And this brings me to the last and most important principle…

Principle #6: Never Pitch Your Service, Embed What You Do

Pitching will make you lose people that could have been potential clients in the long run. 

But that doesn’t mean that you can’t talk about your services and what you do at all, you just need to do it the right way.

So for me, for example, instead of going to someone and telling them I could help them scale their business, I could say something along the lines of, “You know, one of my clients last week had this problem and here’s how she fixed it.”

Again, you don’t talk about yourself or what you do. You’re actually just helping them understand how to solve their problem and how other people had the same problem and solved it. 

But at the same time, you’re implying that you have clients and that you could help them scale their business (or whatever your service is).

You talk about it like it is something you do all the time. 

Be natural and casual about it so they don’t feel like they’re in a sales call. You want to make them come to you at the end and say something like, “Maybe we should talk about how you can help me.”

This is by far the most effective way to have someone work with you enthusiastically without worrying about price objections and trying to align something that isn’t in alignment. 

This lets me choose the clients that I work with, so I’m happier to wake up every morning and help people.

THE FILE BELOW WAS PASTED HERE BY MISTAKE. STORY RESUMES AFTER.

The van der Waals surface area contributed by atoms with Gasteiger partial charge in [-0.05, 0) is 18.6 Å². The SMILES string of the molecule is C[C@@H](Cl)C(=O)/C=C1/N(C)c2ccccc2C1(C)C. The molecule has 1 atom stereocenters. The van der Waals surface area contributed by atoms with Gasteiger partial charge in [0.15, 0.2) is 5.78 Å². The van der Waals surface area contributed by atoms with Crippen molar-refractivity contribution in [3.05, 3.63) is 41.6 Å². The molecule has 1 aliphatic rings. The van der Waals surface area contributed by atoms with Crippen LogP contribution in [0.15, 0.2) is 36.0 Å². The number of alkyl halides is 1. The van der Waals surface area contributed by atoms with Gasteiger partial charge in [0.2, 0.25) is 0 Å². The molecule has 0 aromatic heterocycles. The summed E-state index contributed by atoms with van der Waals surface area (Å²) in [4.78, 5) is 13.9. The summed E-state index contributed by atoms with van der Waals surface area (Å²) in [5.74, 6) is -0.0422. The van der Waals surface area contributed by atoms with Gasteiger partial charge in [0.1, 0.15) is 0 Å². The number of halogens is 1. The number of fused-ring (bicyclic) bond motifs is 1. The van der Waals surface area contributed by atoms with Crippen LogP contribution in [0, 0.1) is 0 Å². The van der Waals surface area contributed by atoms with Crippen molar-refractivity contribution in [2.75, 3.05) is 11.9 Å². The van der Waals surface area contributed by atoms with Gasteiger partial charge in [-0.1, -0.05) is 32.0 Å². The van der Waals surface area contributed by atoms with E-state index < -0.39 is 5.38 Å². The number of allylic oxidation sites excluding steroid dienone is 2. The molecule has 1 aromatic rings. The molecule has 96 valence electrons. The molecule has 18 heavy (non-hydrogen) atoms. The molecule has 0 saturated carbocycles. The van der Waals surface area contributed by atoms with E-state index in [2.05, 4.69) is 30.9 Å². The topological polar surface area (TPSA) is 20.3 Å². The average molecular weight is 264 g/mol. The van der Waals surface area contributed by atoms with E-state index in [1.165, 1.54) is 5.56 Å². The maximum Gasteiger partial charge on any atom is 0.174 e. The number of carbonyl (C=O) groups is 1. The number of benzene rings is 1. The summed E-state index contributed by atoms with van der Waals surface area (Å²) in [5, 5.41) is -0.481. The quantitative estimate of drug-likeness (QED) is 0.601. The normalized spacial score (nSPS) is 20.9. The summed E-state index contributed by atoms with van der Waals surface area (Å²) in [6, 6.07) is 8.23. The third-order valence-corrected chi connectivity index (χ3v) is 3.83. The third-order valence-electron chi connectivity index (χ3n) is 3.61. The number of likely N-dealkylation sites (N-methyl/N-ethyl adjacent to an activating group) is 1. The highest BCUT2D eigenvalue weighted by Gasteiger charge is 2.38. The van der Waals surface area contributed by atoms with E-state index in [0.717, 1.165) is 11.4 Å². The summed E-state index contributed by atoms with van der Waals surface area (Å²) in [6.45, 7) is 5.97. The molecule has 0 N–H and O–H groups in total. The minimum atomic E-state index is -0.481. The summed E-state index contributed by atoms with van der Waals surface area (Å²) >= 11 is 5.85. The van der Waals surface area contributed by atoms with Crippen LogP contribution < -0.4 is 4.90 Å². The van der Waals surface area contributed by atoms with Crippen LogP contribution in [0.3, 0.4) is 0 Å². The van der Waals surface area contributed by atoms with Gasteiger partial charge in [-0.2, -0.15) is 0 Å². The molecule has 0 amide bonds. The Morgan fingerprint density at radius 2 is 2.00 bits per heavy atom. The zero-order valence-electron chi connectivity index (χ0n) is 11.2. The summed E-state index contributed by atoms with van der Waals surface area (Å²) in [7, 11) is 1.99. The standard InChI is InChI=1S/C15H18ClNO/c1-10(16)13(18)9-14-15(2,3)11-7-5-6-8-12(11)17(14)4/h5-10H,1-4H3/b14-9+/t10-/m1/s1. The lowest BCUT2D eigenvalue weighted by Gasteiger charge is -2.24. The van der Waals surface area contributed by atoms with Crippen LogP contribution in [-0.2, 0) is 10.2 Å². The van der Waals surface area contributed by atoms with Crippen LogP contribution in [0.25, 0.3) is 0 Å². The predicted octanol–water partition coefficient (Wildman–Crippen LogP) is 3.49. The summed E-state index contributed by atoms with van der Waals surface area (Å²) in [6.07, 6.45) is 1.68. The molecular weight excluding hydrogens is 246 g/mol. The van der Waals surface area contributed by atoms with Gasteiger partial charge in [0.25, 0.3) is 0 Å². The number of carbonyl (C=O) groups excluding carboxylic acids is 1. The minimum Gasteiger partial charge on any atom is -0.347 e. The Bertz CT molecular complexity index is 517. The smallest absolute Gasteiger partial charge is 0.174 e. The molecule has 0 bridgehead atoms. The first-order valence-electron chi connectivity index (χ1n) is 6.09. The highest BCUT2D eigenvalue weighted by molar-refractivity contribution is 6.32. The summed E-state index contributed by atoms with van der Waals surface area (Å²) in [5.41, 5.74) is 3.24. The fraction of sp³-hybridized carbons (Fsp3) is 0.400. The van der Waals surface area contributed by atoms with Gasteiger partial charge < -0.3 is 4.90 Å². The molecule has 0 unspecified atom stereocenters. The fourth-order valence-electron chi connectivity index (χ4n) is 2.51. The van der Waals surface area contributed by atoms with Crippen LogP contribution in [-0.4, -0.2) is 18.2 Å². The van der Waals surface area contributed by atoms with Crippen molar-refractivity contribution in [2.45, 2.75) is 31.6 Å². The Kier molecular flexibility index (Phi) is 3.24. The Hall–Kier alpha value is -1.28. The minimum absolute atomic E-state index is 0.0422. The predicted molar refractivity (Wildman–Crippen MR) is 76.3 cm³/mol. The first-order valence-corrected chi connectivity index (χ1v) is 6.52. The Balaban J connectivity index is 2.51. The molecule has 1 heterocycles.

And you can experience that positive, liberating energy, too… if you apply the principles above. 

Let me tell you, it’s nice never having to worry about always pitching your products.

Social selling is about drawing people’s attention to one-on-one conversations, adding value, and never selling in a way that’s pushy, but rather seeing what their vision is and how you can help them.

Even if that means that it’s nothing about you, but you’re connecting them to a friend of yours, or you’re just giving them something that’s actually valuable. 

Social selling in the simplest terms is helping somebody, and when we help people, we typically end up doing business with them.

But most entrepreneurs don’t do what I showed you here. 

They obsess over getting more leads and trying to close the sales faster. If they did what you just learned, they would build a very successful business right from the get-go. 

I know this because this is how I did it, and this is how I helped thousands of people build their six-figure business. 

You don’t even need ads most of the time until you’re making more than $10k/month, maybe even $20k/month.

Until then, focus on havng conversations. It’s really that simple.

If you want to learn more about social selling and how to skip the pitch, check out my new workshop, Skip the Pitch.